Geographies of Nineteenth-Century Science
In Geographies of Nineteenth-Century Science, David N. Livingstone and Charles W. J. Withers gather essays that deftly navigate the spaces of science in this significant period and reveal how each is embedded in wider systems of meaning, authority, and identity. Chapters from a distinguished range of contributors explore the places of creation, the paths of knowledge transmission and reception, and the import of exchange networks at various scales. Studies range from the inspection of the places of London science, which show how different scientific sites operated different moral and epistemic economies, to the scrutiny of the ways in which the museum space of the Smithsonian Institution and the expansive space of the American West produced science and framed geographical understanding. This volume makes clear that the science of this era varied in its constitution and reputation in relation to place and personnel, in its nature by virtue of its different epistemic practices, in its audiences, and in the ways in which it was put to work.
“The first hesitant efforts to write the geography of science addressed a point of principle: could one intelligibly say that apparently universal knowledge bore the marks of the particular places in which it was made and justified? About a quarter of a century later, the field has matured, and this more confident collection largely sets aside matters of philosophical principle in favor of a series of rich and resonant empirical inquiries about how nineteenth-century scientific knowledge traveled and how, in traveling, it was made, made authoritative, maintained, and modified. In the geography of science, these essays are state-of-the-art.”
“Scientific practices are developed in particular places and diffused to others, which their interpretation reflects in the local context. This excellent volume of essays illustrates that argument with a fascinating range of nineteenth-century examples that more than sustain the argument that science is a form of ‘situated knowledge.’ These essays are essential reading for all interested in the when, what, and why of scientific practices; they will be left in no doubt that ‘where’ is just as important.”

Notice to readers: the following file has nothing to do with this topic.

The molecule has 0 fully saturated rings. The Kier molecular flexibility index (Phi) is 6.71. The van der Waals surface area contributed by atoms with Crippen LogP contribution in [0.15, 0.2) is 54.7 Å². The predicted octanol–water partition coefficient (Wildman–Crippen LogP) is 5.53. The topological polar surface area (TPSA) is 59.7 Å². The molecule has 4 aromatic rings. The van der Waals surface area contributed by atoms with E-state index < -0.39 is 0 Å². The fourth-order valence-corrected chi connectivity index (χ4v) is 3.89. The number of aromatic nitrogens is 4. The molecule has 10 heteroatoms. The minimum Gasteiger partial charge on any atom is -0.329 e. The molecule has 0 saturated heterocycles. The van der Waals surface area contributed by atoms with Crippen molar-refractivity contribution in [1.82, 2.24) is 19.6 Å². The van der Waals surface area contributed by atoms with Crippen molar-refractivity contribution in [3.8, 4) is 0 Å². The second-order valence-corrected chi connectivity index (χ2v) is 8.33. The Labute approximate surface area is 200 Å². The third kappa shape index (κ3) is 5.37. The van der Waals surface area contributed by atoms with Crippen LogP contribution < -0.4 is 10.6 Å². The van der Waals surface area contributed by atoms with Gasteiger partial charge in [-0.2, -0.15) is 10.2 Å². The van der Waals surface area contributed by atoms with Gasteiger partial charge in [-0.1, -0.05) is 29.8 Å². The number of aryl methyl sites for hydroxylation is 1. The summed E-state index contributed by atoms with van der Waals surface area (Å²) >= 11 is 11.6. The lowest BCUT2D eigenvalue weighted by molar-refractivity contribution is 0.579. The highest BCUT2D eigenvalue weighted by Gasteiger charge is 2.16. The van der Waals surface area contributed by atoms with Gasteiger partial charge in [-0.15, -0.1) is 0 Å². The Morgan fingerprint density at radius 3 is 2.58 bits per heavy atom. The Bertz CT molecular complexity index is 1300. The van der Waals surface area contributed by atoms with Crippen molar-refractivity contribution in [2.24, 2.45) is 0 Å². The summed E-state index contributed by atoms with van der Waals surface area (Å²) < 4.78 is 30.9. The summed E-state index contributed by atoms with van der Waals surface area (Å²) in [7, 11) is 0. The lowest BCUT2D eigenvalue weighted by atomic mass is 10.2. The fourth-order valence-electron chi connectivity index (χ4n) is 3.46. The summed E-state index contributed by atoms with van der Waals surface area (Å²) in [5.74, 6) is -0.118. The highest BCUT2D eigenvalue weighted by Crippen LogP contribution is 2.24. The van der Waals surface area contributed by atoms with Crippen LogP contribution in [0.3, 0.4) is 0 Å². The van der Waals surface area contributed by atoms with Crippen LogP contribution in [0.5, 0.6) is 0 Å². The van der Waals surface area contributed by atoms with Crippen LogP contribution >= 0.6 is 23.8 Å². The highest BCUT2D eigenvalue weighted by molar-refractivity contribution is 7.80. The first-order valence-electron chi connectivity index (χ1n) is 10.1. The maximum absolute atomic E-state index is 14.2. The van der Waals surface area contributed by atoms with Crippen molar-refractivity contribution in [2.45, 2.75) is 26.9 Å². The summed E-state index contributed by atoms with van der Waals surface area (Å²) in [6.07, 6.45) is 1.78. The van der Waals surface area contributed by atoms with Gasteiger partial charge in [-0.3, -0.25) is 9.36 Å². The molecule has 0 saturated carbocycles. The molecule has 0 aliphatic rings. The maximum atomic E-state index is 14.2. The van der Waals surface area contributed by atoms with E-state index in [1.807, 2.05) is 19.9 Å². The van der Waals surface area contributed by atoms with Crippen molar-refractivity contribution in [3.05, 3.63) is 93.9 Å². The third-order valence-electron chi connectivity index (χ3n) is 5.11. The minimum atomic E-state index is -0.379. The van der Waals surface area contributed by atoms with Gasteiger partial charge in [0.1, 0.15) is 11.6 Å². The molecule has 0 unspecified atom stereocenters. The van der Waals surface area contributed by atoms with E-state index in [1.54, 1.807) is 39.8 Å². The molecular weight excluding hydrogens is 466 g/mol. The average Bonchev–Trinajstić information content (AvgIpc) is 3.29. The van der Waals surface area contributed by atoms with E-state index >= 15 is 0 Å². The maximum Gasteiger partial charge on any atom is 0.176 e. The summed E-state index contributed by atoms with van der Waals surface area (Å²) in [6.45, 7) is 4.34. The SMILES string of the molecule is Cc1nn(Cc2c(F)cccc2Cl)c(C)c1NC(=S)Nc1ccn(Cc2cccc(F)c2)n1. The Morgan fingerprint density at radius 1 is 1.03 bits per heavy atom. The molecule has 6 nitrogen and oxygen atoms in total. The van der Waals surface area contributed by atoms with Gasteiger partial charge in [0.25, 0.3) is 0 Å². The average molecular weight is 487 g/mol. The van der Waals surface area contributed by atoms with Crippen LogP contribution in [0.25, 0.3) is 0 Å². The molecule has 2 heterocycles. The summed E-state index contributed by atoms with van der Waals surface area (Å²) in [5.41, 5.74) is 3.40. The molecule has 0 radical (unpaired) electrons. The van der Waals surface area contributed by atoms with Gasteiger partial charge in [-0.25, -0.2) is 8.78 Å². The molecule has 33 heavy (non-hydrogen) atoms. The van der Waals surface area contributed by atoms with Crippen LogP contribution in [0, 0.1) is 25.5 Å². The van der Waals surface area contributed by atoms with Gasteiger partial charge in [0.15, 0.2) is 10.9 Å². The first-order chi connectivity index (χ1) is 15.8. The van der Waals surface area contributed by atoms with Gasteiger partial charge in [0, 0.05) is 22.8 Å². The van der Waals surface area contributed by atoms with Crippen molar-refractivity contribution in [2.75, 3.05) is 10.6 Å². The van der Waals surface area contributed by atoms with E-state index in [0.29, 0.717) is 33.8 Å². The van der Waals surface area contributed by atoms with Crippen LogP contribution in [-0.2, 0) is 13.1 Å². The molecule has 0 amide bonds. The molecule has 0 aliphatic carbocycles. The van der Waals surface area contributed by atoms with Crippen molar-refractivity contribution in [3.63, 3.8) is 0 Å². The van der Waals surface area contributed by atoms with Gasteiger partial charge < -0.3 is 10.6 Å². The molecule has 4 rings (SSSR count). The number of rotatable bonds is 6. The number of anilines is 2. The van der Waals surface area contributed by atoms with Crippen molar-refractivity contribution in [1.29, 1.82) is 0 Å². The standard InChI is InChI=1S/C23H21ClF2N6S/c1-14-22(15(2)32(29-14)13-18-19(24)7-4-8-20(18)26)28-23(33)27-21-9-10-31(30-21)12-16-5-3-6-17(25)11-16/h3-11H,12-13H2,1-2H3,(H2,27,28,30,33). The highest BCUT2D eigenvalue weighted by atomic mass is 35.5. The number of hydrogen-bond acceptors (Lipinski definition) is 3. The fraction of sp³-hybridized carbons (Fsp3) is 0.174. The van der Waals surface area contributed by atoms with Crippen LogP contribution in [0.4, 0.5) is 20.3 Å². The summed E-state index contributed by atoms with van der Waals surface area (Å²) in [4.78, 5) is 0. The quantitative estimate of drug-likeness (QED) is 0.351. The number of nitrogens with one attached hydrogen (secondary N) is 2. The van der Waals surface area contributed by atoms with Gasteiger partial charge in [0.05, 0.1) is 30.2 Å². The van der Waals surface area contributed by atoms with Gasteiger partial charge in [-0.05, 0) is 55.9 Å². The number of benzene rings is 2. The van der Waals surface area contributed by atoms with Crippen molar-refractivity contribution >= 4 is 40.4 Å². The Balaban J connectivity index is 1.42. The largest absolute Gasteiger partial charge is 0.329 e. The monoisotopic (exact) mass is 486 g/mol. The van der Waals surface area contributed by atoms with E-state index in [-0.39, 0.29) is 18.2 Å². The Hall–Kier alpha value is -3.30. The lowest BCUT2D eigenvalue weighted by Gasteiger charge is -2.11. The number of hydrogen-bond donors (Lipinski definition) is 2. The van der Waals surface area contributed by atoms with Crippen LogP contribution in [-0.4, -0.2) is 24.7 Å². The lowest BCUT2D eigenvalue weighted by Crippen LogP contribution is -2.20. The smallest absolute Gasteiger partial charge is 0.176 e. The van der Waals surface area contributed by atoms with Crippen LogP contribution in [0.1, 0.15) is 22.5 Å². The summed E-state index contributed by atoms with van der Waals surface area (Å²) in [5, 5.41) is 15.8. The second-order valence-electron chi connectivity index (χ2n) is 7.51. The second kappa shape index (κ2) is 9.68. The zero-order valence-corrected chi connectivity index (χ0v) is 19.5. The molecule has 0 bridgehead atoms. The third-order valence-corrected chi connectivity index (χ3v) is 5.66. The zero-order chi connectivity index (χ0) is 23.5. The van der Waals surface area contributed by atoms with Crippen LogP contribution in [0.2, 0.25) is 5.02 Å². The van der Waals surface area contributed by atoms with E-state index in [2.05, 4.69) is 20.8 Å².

“Science with a capital S barged into the nineteenth century, elbowing aside competing knowledge-claims and laying siege to the heights of Western intellectual culture. Such a transformation had not been seen for 1,500 years, since the Roman emperor Constantine’s conversion to Christianity, and Geographies of Nineteenth-Century Science is its ground-breaking gazetteer. More encyclopedia than directory, this richly detailed work, brimful of the latest scholarship, is a cornucopia of fresh insights into where today’s mighty ‘Science’ came from in the age of its first ascendancy. Chapter by chapter, abstract ‘Science’ is disaggregated into local knowledges; spaces within places and places within spaces fall into focus like the fragments of a kaleidoscope: islands and continents, cities and farms, theaters and museums, laboratories and lecture halls, tourist guides, and textbooks, even maps. Nineteenth-century scientific knowledge came into existence to be mobilized at countless such loci, then to be amended and refined elsewhere and finally forged into ‘the view from nowhere,’ the objectivity of modern ‘Science.’ As a resource for studying this manifold process, Geographies of Nineteenth-Century Science has no peer.”
“A rich collection of essays by some of the leading historians and historical geographers in the field, Geographies of Nineteenth-Century Science explores the diverse spatial contexts and geographical mobility of scientific knowledge during the nineteenth century. This book confirms that questions of geography—of place, space, translation, and circulation—belong at the heart of the history of science in this period.”